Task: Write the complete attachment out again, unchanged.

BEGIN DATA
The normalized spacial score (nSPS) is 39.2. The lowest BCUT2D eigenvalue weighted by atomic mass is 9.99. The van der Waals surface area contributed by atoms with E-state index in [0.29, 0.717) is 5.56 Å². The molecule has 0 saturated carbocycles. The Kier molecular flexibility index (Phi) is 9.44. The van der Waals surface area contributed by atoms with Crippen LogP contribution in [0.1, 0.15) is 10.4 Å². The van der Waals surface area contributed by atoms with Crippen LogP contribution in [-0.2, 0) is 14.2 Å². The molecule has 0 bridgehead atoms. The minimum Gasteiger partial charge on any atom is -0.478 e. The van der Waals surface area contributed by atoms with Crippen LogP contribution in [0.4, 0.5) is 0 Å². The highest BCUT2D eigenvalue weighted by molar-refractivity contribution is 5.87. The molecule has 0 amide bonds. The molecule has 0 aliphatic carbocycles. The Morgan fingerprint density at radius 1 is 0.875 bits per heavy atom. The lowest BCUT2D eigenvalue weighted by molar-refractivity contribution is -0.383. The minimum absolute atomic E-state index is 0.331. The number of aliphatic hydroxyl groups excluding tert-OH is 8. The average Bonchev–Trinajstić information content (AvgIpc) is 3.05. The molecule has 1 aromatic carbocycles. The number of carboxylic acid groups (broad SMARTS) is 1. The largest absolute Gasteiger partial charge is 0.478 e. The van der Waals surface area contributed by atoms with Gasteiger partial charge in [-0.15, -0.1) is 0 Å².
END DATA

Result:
The normalized spacial score (nSPS) is 39.2. The lowest BCUT2D eigenvalue weighted by atomic mass is 9.99. The van der Waals surface area contributed by atoms with E-state index in [0.29, 0.717) is 5.56 Å². The molecule has 0 saturated carbocycles. The Kier molecular flexibility index (Phi) is 9.44. The van der Waals surface area contributed by atoms with Crippen LogP contribution in [0.1, 0.15) is 10.4 Å². The van der Waals surface area contributed by atoms with Crippen LogP contribution in [-0.2, 0) is 14.2 Å². The molecule has 0 bridgehead atoms. The minimum Gasteiger partial charge on any atom is -0.478 e. The van der Waals surface area contributed by atoms with Crippen LogP contribution in [0.4, 0.5) is 0 Å². The highest BCUT2D eigenvalue weighted by molar-refractivity contribution is 5.87. The molecule has 0 amide bonds. The molecule has 0 aliphatic carbocycles. The Morgan fingerprint density at radius 1 is 0.875 bits per heavy atom. The lowest BCUT2D eigenvalue weighted by molar-refractivity contribution is -0.383. The minimum absolute atomic E-state index is 0.331. The number of aliphatic hydroxyl groups excluding tert-OH is 8. The average Bonchev–Trinajstić information content (AvgIpc) is 3.05. The molecule has 1 aromatic carbocycles. The number of carboxylic acid groups (broad SMARTS) is 1. The largest absolute Gasteiger partial charge is 0.478 e. The van der Waals surface area contributed by atoms with Gasteiger partial charge in [-0.15, -0.1) is 0 Å².